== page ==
Another Adoption Fraud

Directors charged with defrauding adoption agency of $420,000 Source: The Globe and Mail The founder and general manager of an international adoption agency are accused of defrauding the agency of hundreds of thousands of dollars almost two years after trustees first found “questionable” spending in its records. Cambridge, Ont.-based Imagine Adoption, which matched up Canadians with orphans from Ghana and Ethiopia, declared bankruptcy in July, 2009, leaving hundreds of families in adoption limbo. Now, the agency’s founder, Susan Hayhow, and its general manager, Rick Hayhow, are charged with breach of trust and multiple counts of fraud, totalling more than $420,000. Police allege the frauds took place between January, 2007 and the agency’s bankruptcy declaration. During that time, police say, money paid for adoption services was spent on international vacations, renovations to the couple’s shared home in Cambridge, food and clothing. The charges are cold comfort to the families, man

Egypt and Ethiopia: Mixing Religion and Politics?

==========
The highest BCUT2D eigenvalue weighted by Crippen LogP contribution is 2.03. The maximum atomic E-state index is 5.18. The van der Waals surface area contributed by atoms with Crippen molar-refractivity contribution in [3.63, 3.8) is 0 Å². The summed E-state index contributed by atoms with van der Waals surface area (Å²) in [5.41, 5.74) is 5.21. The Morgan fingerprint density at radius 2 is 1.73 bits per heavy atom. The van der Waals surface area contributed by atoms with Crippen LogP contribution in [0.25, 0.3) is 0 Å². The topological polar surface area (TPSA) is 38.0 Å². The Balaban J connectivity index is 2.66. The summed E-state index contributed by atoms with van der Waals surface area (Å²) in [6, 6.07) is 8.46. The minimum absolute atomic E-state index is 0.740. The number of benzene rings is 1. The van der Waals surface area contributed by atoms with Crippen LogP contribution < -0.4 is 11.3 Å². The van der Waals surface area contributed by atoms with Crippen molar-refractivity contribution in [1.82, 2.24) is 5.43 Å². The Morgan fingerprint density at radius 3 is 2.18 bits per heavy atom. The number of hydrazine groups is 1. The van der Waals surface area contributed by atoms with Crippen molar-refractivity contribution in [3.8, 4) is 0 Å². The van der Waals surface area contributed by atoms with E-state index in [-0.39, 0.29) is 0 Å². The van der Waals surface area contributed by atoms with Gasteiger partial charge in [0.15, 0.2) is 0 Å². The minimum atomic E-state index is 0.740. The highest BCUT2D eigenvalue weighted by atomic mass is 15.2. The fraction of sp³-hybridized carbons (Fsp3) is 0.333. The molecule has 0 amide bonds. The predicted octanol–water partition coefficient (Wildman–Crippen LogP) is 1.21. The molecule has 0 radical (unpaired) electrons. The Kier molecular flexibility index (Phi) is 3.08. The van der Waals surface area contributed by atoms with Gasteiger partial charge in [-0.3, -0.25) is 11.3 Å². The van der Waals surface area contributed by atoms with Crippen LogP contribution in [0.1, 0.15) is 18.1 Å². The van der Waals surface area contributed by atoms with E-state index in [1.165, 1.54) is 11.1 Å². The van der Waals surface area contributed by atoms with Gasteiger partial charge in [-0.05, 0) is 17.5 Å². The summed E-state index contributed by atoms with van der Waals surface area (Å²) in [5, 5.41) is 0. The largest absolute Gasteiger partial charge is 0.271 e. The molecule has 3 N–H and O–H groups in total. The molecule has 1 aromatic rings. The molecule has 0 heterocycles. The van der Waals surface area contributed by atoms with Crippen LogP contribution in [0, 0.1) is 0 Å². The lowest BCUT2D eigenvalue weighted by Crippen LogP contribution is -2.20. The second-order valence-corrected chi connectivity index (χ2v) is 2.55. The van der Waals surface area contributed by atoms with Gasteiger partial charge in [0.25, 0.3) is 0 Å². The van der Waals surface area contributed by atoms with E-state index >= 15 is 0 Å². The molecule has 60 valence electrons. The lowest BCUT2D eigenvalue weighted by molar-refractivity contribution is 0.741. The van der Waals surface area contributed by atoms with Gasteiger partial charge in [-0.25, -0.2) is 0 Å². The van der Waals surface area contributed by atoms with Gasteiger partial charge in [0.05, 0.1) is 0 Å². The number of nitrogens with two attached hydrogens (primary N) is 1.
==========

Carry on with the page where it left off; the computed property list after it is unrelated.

Egypt and Ethiopia: Mixing Religion and Politics? By Mitiku Adisu Almasry Alyoum in its 13 April 2011 edition seemed eager to divert the “Nile water crisis” to the courtyards of the church. “Egyptian and Ethiopian churches discuss Nile water crisis” run the headline. How deep should the church be wading in troubled waters? Would such involvement get in the way of the church’s primary responsibility to point people to the Living Water, even our Lord and Savior Jesus Christ? Ethiopia and Egypt have had ties spanning centuries; or time immemorial, depending on whether you start with Christian history or the Blue Nile River. Egypt, we forget at our own peril, was once majority Christian. As recent as four centuries ago more than 40% of Egypt was Christian. Compare that to 11% at present and, considering persecution and out migration, you begin to understand why and how societies change. Ethiopia, on the other hand, has remained majority Christian due in part to initial theolo